How I went to the Ministry Of Sound
Last summer, I performed in London for the second time, and this time I also managed to visit the legendary Ministry Of Sound. I will tell you about the club and my impressions.
How did I get there
I flew to London on June 14, the day before my show. By touring standards, this is just an unprecedented amount free of time, so I would use this opportunity to visit one of the attractions. The Ministry Of Sound was number one on my list.
The night before, I discovered that the progressive house veterans Quivver, Hernan Cattaneo and Dave Seaman would be playing as part of the Sudbeat label party, so I decided to combine business with pleasure: go to the club to explore and listen to good music.
Emma, the promoter who had arranged my booking, was kind enough to put me on the guest list, with access to the VIP lounge. Of course, I usually don’t need the privileges of a VIP person, but it would be nice to see all areas of the club, so I was very grateful for this opportunity. A regular ticket would have cost me £30.
About the club
The Ministry is five minutes from the Bakerloo line’s Elephant & Castle tube station. On the way to the club, there are signs asking to respect the neighbours:
The entrance is unremarkable, apart from the club logo on the railings and the projection of the adjacent building:
I came almost to the doors opening, so there was no queue. At the entrance, security politely asked me if I had a ticket, and I told them I was on the guest list. A man ran a metal detector over me, and I went through. Everything was swift and friendly.
I wasn’t wearing any coats, so I didn’t use the checkroom or remember it. As far as I know, the cloakroom is a charge of £3.
The club has four dance floors, each with its own name: The 103, The Box, The Baby Box and The Loft.
The 103 is the first dance floor you come into after entering. The bar along the long side makes this room a hangout place and a pre-party before the main action of the night.
The DJ booth is located in the far and almost unlit corner of the dance floor, which only indirectly confirms my assumption about the purpose of this place. On the opposite side of the bar are steps to the balcony, from where you can view the entire dance floor.
The club filled up quickly, and by midnight it was pretty crowded:
Dave Siman and Steve Perry were behind the decks all night long. As per usual, they played house, tech house, and progressive house:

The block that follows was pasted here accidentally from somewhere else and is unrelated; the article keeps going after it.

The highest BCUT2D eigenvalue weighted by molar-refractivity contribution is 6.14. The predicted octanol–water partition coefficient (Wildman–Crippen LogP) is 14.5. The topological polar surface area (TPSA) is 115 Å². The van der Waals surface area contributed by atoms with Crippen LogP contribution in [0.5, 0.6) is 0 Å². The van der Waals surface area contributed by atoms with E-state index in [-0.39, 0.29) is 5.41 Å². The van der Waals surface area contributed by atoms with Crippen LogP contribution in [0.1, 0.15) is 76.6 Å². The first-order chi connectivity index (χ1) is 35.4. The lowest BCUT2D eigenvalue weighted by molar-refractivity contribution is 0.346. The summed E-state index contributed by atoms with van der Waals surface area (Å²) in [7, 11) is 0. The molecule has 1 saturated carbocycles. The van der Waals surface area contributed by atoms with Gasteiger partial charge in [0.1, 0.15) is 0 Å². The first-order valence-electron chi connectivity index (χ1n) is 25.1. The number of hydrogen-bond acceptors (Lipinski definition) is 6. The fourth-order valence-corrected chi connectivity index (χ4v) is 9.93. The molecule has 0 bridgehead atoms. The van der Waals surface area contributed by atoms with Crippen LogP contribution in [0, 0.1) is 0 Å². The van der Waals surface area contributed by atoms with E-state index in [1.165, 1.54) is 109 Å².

My main discovery was the crowd: a good third of the visitors were Chinese. I would never have guessed that! People in the know explained that there was a university near the club, where many wealthy Chinese studied, so going to the Ministry was something like a student night out to them. They got drunk fast, though, so they soon left the dancefloor.
You get to the VIP area if you go up the stairs and to the left. From there, you can see The 103 dance floor on one side from the balcony and The Box through the windows on the other side:
The Box is the main dance floor and the main pride of the club. They don’t open it immediately, but only when The 103 gets crowded enough – until then, it’s closed with doors and heavy curtains. This night it opened at 00:30.
On the aisle to the dance floor there is a warning sign about the loud sound, and as it turned out a few seconds later – for a good reason:
There is no bar or even any seating around the edges of this dance floor. Just dancing and fantastic sound.
It is worth telling more about the sound. Usually, in clubs, speakers are near the stage, so if you get close, the sound is too loud, and if you move to the corner of the dance floor, it’s too quiet. As a result, you look for the perfect place on the dance floor, a little sweet spot where you feel comfortable.
But at the Ministry Of Sound, it’s a whole different story. The dance floor of The Box is almost square, and the speakers are arranged around its perimeter so that everything sounds equally excellent in every part. As soon as you step inside, the punchy soundwaves immerse you, and this pleasant feeling of sound pressure remains equal at any point on the dancefloor. So, in short, the Ministry Of Sound has the best sound system I’ve ever heard and felt.
the Ministry Of Sound has the best sound system I’ve ever heard and felt
Here are some technical details from the audio manufacturer who handled this project:
Martin Audio’s R&D Director, Jason Baird designed what is now the timeless six-stack 5-way hybrid sound field. Designing custom versions of the AS118 bass and Wavefront W8C mid-high cabinets, with two 21” ASX subs form the base of each of the six stacks around the perimeter of the dancefloor, coupled with a custom horn flare. The flare not only met the MoS management brief that the design should retain the physical presence of the old stacks, but at the same time enabled more output to be generated with better horizontal directivity. “By accurately aiming the stacks, we could broaden out the low frequencies to cover the whole of the dancefloor,” he rationalised.
At The Box, I only caught Quiver, who played until two in the morning. It was an excellent progressive house set:
The Baby Box and The Loft
I got to The Baby Box and The Loft by accident and didn’t even know they existed until that night. The Baby Box has little light, almost a dark room. The Loft, on the contrary, has more light than usual, as well as an extra bar and sofas – such a chill zone. I understand these dance floors are places for up-and-coming local DJs, so they are not even on the poster.
The reasonable part of me thought it would be a good idea to get some sleep the night before my own show, so I went home at about 02:30.
And on the way out of the club, I found a smoking area, which was larger than the two small dance floors combined:
Read also: how I went to Printworks London.